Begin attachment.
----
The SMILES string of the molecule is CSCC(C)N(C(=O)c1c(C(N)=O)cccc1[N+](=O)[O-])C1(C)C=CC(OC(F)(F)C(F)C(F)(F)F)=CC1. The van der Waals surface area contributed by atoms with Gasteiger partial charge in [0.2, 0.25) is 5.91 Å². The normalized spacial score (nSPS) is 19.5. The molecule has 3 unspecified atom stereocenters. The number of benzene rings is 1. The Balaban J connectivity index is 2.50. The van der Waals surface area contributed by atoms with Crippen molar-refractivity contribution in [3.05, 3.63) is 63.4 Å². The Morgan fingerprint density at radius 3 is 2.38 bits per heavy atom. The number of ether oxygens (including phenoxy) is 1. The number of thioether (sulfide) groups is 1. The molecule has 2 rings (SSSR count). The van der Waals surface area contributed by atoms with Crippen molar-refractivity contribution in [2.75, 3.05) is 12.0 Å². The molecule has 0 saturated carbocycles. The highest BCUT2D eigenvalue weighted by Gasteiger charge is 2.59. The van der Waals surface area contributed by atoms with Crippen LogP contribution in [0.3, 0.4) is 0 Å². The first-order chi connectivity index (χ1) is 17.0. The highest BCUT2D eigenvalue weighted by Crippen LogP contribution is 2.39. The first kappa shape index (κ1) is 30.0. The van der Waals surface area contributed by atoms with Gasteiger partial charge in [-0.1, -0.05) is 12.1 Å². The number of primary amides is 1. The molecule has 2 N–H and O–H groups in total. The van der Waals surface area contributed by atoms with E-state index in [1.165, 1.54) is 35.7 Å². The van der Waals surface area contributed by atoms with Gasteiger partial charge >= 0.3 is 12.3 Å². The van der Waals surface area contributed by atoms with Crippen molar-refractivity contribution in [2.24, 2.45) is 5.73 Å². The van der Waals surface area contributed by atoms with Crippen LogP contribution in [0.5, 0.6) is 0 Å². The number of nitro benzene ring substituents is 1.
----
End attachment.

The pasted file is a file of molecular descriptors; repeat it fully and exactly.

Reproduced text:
The SMILES string of the molecule is CSCC(C)N(C(=O)c1c(C(N)=O)cccc1[N+](=O)[O-])C1(C)C=CC(OC(F)(F)C(F)C(F)(F)F)=CC1. The van der Waals surface area contributed by atoms with Gasteiger partial charge in [0.2, 0.25) is 5.91 Å². The normalized spacial score (nSPS) is 19.5. The molecule has 3 unspecified atom stereocenters. The number of benzene rings is 1. The Balaban J connectivity index is 2.50. The van der Waals surface area contributed by atoms with Crippen molar-refractivity contribution in [3.05, 3.63) is 63.4 Å². The Morgan fingerprint density at radius 3 is 2.38 bits per heavy atom. The number of ether oxygens (including phenoxy) is 1. The number of thioether (sulfide) groups is 1. The molecule has 2 rings (SSSR count). The van der Waals surface area contributed by atoms with Crippen molar-refractivity contribution in [2.75, 3.05) is 12.0 Å². The molecule has 0 saturated carbocycles. The highest BCUT2D eigenvalue weighted by Gasteiger charge is 2.59. The van der Waals surface area contributed by atoms with Crippen LogP contribution in [0.3, 0.4) is 0 Å². The first-order chi connectivity index (χ1) is 17.0. The highest BCUT2D eigenvalue weighted by Crippen LogP contribution is 2.39. The first kappa shape index (κ1) is 30.0. The van der Waals surface area contributed by atoms with Gasteiger partial charge in [-0.1, -0.05) is 12.1 Å². The number of primary amides is 1. The molecule has 2 N–H and O–H groups in total. The van der Waals surface area contributed by atoms with E-state index in [1.165, 1.54) is 35.7 Å². The van der Waals surface area contributed by atoms with Gasteiger partial charge >= 0.3 is 12.3 Å². The van der Waals surface area contributed by atoms with Crippen molar-refractivity contribution in [2.24, 2.45) is 5.73 Å². The van der Waals surface area contributed by atoms with Crippen LogP contribution in [0.5, 0.6) is 0 Å². The number of nitro benzene ring substituents is 1.